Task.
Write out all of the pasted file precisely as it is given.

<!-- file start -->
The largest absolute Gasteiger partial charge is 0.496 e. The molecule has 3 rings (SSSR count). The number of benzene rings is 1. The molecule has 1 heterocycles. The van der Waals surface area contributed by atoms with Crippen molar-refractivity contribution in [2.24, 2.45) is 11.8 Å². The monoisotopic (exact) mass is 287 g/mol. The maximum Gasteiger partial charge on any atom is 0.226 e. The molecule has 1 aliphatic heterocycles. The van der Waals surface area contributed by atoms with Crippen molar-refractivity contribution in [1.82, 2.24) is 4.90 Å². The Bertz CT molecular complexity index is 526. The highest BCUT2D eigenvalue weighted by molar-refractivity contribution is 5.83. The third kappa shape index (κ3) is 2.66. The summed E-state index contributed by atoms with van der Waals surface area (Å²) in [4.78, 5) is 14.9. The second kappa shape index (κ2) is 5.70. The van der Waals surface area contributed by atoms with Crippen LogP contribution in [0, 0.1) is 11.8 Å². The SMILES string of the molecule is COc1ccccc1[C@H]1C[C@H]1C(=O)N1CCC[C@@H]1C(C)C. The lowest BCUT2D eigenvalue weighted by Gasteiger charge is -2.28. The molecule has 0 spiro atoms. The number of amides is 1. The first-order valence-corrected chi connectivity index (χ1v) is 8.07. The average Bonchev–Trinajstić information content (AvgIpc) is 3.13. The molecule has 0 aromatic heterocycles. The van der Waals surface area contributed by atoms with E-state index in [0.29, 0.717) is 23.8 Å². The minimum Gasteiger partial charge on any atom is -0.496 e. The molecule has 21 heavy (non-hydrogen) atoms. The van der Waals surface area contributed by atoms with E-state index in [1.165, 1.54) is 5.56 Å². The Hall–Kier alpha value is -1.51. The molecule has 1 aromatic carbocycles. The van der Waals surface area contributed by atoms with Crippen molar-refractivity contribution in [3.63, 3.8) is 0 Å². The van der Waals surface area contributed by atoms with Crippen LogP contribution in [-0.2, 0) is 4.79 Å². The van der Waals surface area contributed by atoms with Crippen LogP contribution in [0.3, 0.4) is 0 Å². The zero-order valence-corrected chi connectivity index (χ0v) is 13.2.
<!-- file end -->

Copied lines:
The largest absolute Gasteiger partial charge is 0.496 e. The molecule has 3 rings (SSSR count). The number of benzene rings is 1. The molecule has 1 heterocycles. The van der Waals surface area contributed by atoms with Crippen molar-refractivity contribution in [2.24, 2.45) is 11.8 Å². The monoisotopic (exact) mass is 287 g/mol. The maximum Gasteiger partial charge on any atom is 0.226 e. The molecule has 1 aliphatic heterocycles. The van der Waals surface area contributed by atoms with Crippen molar-refractivity contribution in [1.82, 2.24) is 4.90 Å². The Bertz CT molecular complexity index is 526. The highest BCUT2D eigenvalue weighted by molar-refractivity contribution is 5.83. The third kappa shape index (κ3) is 2.66. The summed E-state index contributed by atoms with van der Waals surface area (Å²) in [4.78, 5) is 14.9. The second kappa shape index (κ2) is 5.70. The van der Waals surface area contributed by atoms with Crippen LogP contribution in [0, 0.1) is 11.8 Å². The SMILES string of the molecule is COc1ccccc1[C@H]1C[C@H]1C(=O)N1CCC[C@@H]1C(C)C. The lowest BCUT2D eigenvalue weighted by Gasteiger charge is -2.28. The molecule has 0 spiro atoms. The number of amides is 1. The first-order valence-corrected chi connectivity index (χ1v) is 8.07. The average Bonchev–Trinajstić information content (AvgIpc) is 3.13. The molecule has 0 aromatic heterocycles. The van der Waals surface area contributed by atoms with E-state index in [0.29, 0.717) is 23.8 Å². The minimum Gasteiger partial charge on any atom is -0.496 e. The molecule has 21 heavy (non-hydrogen) atoms. The van der Waals surface area contributed by atoms with E-state index in [1.165, 1.54) is 5.56 Å². The Hall–Kier alpha value is -1.51. The molecule has 1 aromatic carbocycles. The van der Waals surface area contributed by atoms with Crippen molar-refractivity contribution in [3.63, 3.8) is 0 Å². The van der Waals surface area contributed by atoms with Crippen LogP contribution in [-0.2, 0) is 4.79 Å². The van der Waals surface area contributed by atoms with Crippen LogP contribution in [0.3, 0.4) is 0 Å². The zero-order valence-corrected chi connectivity index (χ0v) is 13.2.